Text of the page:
WA transport boss hits back at council campaign to raise tax on trucks

Western Australia’s peak road transport body has returned fire on the consortium of councils in the state lobbying to have “extractive” industries pay more for road maintenance.

South West councils are pressuring the WA Local Government Association to update its guidance on the levy, which would mean they could charge the trucking sector more for the upkeep of the roads.

In a stinging rebuke, the Western Roads Federation CEO Cam Dumesny reminded the councils that the transport industry already pays “billions” in fuel excise to the federal government for the use of the roads.

Dumesny says the WA transport industry also pays high vehicle registration fees, contributing “hundreds of millions” to the state government which only has 12 per cent of the state roads.

“The problem is that the feds and state collect the money from transport but it’s local government that has responsibility to maintain over 85 per cent of our state’s roads,” said Dumesny.

“Local government needs to stop trying to pick fights with the transport industry as we serve their local communities and businesses and instead grow a set and take up the fight for fair funding with the feds and state.”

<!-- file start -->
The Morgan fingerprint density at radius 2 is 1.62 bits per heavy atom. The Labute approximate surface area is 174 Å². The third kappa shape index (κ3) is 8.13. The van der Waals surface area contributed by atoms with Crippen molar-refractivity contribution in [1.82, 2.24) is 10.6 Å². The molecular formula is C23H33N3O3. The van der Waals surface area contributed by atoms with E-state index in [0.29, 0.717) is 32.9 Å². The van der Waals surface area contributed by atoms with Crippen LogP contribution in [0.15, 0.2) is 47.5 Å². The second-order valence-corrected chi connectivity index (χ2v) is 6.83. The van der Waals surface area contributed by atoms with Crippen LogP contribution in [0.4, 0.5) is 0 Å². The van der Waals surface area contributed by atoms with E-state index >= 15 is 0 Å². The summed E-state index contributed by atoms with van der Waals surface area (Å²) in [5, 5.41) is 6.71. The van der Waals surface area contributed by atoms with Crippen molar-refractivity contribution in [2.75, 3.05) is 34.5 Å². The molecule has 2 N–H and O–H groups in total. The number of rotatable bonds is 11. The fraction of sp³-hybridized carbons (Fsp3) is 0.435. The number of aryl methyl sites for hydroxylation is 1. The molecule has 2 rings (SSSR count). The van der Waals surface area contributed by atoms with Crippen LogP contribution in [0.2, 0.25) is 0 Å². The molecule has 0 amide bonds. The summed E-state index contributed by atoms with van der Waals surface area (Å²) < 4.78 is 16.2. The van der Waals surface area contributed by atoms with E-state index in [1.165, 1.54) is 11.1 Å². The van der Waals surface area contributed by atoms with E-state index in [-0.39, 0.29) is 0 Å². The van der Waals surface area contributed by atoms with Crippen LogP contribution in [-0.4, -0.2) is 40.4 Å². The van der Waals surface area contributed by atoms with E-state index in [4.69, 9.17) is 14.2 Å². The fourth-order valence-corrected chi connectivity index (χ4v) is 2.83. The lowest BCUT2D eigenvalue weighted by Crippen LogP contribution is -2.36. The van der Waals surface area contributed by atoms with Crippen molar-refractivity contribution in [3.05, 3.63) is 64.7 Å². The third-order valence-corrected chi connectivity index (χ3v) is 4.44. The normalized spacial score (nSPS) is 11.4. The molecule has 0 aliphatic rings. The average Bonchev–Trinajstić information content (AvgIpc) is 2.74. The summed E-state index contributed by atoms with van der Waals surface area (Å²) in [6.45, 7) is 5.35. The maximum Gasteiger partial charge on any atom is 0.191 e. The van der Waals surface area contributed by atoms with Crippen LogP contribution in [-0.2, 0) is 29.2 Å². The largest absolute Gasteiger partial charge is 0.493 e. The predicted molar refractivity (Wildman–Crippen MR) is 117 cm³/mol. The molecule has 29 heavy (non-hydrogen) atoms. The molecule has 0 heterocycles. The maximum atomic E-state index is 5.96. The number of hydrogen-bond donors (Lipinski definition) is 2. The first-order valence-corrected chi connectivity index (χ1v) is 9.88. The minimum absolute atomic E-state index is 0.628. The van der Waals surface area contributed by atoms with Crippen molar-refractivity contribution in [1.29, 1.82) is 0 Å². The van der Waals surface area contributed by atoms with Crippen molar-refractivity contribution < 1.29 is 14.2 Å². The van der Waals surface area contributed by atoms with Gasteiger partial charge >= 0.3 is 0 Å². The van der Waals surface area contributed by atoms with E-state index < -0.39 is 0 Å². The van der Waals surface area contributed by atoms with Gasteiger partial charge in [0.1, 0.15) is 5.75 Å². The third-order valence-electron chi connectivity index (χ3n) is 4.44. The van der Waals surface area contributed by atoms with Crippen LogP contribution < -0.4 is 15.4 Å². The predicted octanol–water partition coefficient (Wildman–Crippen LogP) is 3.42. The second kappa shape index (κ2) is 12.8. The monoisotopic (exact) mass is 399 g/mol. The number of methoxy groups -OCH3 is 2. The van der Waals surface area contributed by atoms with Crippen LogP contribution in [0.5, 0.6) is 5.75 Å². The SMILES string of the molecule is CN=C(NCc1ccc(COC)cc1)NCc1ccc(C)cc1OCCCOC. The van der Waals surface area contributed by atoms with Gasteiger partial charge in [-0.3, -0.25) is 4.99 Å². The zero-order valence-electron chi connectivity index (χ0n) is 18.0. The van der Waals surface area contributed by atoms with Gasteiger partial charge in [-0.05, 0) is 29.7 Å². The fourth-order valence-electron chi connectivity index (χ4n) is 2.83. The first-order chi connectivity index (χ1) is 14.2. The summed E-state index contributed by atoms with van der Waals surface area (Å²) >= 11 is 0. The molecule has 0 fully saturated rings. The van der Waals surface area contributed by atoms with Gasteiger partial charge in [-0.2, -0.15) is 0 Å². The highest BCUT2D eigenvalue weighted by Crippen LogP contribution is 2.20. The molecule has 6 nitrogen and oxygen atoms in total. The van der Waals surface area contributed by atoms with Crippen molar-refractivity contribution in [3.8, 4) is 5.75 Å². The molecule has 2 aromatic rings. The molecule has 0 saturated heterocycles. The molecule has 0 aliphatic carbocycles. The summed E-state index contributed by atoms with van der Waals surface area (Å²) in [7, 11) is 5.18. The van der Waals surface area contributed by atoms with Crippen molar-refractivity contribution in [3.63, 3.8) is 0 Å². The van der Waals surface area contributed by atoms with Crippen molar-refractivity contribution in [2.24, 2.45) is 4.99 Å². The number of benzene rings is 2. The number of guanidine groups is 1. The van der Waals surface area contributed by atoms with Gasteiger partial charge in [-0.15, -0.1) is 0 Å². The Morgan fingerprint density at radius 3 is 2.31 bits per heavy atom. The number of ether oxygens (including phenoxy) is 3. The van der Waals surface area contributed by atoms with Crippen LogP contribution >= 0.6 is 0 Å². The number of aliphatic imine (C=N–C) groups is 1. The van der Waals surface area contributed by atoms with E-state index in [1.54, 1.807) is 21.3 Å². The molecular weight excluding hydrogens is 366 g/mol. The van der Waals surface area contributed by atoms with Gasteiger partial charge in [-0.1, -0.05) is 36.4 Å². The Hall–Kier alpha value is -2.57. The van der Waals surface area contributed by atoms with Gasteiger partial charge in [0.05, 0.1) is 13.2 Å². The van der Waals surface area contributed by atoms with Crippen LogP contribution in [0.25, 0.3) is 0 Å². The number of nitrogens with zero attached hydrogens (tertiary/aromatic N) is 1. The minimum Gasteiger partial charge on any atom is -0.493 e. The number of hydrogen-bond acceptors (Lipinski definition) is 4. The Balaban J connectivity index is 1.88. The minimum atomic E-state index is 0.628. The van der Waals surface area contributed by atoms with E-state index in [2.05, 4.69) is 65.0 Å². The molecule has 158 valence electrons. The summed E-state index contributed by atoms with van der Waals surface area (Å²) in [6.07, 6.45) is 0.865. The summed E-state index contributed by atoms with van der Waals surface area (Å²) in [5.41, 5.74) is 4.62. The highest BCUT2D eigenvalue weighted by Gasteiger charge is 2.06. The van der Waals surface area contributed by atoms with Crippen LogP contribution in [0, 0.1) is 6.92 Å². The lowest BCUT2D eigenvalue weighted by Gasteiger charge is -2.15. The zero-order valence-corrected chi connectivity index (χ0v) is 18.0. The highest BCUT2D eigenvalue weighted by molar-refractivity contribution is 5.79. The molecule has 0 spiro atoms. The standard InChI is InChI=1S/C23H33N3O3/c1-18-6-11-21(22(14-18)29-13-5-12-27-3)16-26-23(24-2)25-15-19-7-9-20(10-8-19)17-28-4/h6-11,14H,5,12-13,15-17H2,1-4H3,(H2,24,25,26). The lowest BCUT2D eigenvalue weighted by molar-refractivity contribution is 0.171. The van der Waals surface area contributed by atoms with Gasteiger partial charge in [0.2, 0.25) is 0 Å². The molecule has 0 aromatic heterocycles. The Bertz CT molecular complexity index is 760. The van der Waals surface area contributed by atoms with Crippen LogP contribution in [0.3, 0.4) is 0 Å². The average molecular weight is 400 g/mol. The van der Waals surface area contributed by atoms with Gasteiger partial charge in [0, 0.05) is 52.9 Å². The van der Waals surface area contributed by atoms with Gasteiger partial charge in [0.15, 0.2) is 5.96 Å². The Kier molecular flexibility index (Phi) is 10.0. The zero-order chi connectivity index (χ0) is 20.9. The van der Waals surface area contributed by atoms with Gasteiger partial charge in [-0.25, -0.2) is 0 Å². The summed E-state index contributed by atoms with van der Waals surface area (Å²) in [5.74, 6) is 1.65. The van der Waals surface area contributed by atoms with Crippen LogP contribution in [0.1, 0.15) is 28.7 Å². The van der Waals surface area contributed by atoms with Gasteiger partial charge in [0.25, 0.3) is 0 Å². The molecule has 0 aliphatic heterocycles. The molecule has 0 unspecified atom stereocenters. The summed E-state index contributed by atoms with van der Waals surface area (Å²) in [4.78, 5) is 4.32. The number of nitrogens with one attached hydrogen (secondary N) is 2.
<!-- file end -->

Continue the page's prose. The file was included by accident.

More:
In a note to WRF members, Dumesny also added that many “extractive” industries already pay levies and/or royalties, so that’s more money being paid out for road maintenance.

“Finally, they should also try building the roads properly in the first place.”

Shire of Nannup president Tony Dean told ABC News that the council attempted to impose extra rates on heavy logging trucks about 10 years ago.

“It was a little bit messy, it was too widespread, we abandoned that,” he said.

This year the Shire of Nannup came across the issue again and placed a differential rate on the bluegum plantation industry.

“We’ve raised some money,” Dean said.

“It goes a long way in covering the difference between what we collect in rates and what we actually spend on our road system.”

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